The saga continues with Slackware 14.2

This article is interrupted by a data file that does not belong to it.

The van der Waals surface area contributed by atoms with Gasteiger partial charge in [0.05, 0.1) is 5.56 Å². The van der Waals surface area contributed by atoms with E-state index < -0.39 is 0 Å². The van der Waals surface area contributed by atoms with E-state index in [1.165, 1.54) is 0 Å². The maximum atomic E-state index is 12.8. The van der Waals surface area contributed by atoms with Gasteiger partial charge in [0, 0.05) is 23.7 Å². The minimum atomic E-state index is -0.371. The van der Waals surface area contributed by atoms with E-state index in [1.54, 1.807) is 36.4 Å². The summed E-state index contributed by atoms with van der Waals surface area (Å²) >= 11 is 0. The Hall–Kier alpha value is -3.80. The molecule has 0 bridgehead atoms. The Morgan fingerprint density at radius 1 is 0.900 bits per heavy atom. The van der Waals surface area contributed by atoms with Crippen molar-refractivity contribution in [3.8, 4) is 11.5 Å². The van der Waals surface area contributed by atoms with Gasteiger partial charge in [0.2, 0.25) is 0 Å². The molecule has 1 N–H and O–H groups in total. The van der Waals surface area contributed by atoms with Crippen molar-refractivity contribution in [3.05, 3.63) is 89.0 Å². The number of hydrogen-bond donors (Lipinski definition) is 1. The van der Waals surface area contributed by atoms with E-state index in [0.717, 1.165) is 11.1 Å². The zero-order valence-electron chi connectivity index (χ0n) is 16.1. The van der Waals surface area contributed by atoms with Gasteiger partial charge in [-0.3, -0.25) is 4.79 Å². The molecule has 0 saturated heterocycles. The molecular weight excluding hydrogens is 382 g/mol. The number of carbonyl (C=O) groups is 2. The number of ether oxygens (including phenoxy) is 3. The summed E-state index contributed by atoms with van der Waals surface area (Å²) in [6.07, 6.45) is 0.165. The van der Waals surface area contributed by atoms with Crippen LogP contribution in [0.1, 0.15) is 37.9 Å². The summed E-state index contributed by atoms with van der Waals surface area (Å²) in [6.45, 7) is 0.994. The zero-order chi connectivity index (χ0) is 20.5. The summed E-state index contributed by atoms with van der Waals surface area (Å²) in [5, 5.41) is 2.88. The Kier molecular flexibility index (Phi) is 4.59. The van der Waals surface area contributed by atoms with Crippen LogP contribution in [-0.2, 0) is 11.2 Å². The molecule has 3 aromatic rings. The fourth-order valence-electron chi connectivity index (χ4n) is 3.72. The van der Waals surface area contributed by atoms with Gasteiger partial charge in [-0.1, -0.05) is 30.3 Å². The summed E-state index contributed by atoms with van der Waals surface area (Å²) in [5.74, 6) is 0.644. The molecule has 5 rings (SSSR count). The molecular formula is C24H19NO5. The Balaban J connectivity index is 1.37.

Slackware is the oldest surviving Linux distribution and has been maintained since its birth by Patrick Volkerding. Slackware has a well deserved reputation for being stable, consistent and conservative. Slackware is released when it is ready, rather than on a set schedule, and fans of the distribution praise its no-frills and no-fuss design. Slackware adheres to a "keep it simple" philosophy similar to Arch Linux, in that the operating system does not do a lot of hand holding or automatic configuration. The user is expected to know what they are doing and the operating system generally stays out of the way. The latest release of Slackware, version 14.2, mostly offers software updates and accompanying hardware support. A few new features offer improved plug-n-play support for removable devices and this release of Slackware ships with the PulseAudio software. PulseAudio has been commonly found in the audio stack of most Linux distributions for several years, but that is a signature of Slackware: adding new features when they are needed, not when they become available. In this case PulseAudio was required as a dependency for another package. Slackware 14.2 is available in 32-bit and 64-bit builds for the x86 architecture. There is also an ARM build. While the main edition of Slackware is available as an installation disc only, there is a live edition of Slackware where we can explore a Slackware-powered desktop environment without installing the distribution. The live edition can be found on the Alien Base website. Both the live edition and the main installation media are approximately 2.6GB in size. For the purposes of this review I will be focusing on the main, installation-only edition. Booting from the install media brings us to a text screen where we are invited to type in any required kernel parameters. We can press the Enter key to take the default settings or wait two minutes for the media to continue booting. A text prompt then offers to let us load an alternative keyboard layout or use the default "US" layout. We are then brought to a text console where a brief blurb offers us tips for setting up disk partitions and swap space. The helpful text says we can create partitions and then run the system installer by typing "setup". Read more